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The Undead (1957)

If ‘good-bad’ movies were a bettin’ game, we’d be cleaning up each week here at Ticklish Business. We started out with a killer house cat before upping the ante with a german shepherd masquerading as a werewolf. This week, we just might be going all in… There’s time-travel, witches, and the fantastic sight of Satan’s minions doing an artsy modern dance in a graveyard. Oh yes. Want to hear more about The Undead? Well, read on.

The Undead follows a young woman delightfully named Diana Love (Pamela Duncan). She volunteers herself for a hypnosis experiment in which a young doctor transports her spirit back to the Middle Ages, where she inhabits the body of one of her past lives, a woman awaiting execution for witchcraft. Trapped in a body that’s not hers in an unfamiliar time, will Diana Love be able to survive? Richard Garland, Allison Hayes, Mel Welles and Dorothy Neumann co-star in the movie. Roger Corman directs The Undead from a script by Charles Griffith and Mark Hana.

Most know Roger Corman for his legendary work on now classic horror movies like The Little Shop of Horrors and The Pit and The Pendulum. The Undead comes early in Corman’s directorial career and very much shows a young director paying his dues. This film is reeeeeaaallly low budget. We’re talking very, very cheap. The lack of budget shows itself clearly with unintentionally hilarious consequences in a late act two fight scene involving Richard Garland where the “stone” wall appears to shake every time someone crashes into it. This is more of an exception though. Corman keeps the movie very atmospheric– just look at the screenshots throughout this article. Often there’s more fog than actual set pieces. While I would take a guess the dark spookiness has something to do with the budget, Corman really runs with this interesting and decidedly moody aesthetic and the film is all the better for it.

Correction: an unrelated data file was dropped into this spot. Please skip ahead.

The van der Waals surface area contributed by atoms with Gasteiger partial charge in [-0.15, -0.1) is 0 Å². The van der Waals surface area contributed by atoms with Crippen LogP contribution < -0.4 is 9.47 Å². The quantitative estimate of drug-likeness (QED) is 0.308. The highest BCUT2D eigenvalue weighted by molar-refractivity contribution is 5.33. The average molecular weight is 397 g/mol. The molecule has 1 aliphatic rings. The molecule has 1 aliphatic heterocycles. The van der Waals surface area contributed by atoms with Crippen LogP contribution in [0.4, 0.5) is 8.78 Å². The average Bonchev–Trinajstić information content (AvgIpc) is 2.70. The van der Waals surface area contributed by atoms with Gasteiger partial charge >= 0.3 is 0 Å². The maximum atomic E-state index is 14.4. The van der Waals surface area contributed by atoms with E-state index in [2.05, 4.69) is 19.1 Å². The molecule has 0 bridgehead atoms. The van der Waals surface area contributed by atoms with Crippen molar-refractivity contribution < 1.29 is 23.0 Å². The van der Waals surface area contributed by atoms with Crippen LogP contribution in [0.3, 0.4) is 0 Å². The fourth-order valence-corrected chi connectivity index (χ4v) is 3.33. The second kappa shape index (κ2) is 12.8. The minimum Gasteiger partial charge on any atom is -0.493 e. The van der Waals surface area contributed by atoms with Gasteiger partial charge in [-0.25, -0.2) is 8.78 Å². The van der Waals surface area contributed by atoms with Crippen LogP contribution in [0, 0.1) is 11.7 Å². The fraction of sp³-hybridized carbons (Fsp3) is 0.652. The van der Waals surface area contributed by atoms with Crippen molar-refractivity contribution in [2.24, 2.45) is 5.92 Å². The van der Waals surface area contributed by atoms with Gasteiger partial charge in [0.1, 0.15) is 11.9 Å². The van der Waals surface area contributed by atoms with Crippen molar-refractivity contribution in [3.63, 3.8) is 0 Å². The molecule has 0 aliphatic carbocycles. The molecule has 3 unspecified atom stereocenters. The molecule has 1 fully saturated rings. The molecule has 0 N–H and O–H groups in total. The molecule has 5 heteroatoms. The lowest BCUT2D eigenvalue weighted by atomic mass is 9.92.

Ultimately though, The Undead never manages to pull itself beyond feeling like a super-sized, experimental, high school play– or student film. This might sound like a bad thing… not so fast. Have you ever watched satan’s handmaidens do a contemporary dance in a graveyard? It is as unabashedly delightful as it sounds. Is the movie worth it for this scene alone? Yes. Yes it is. The moment is so weirdly out of place yet captivating that I was immediately reminded of Plan 9 from Outer Space (which I adore). Just trust me on this.

At the same time , the movie struggles mightily to find life in its performances. None of the leads are untrained, but on the contrary worked regularly in both independent cinema of the era as well as on television. In fact, each of the leads carried over to The Undead from Corman’s previous work, Attack of the Crab Monsters and many were a part of the director’s recurring (and regular) stable of stars.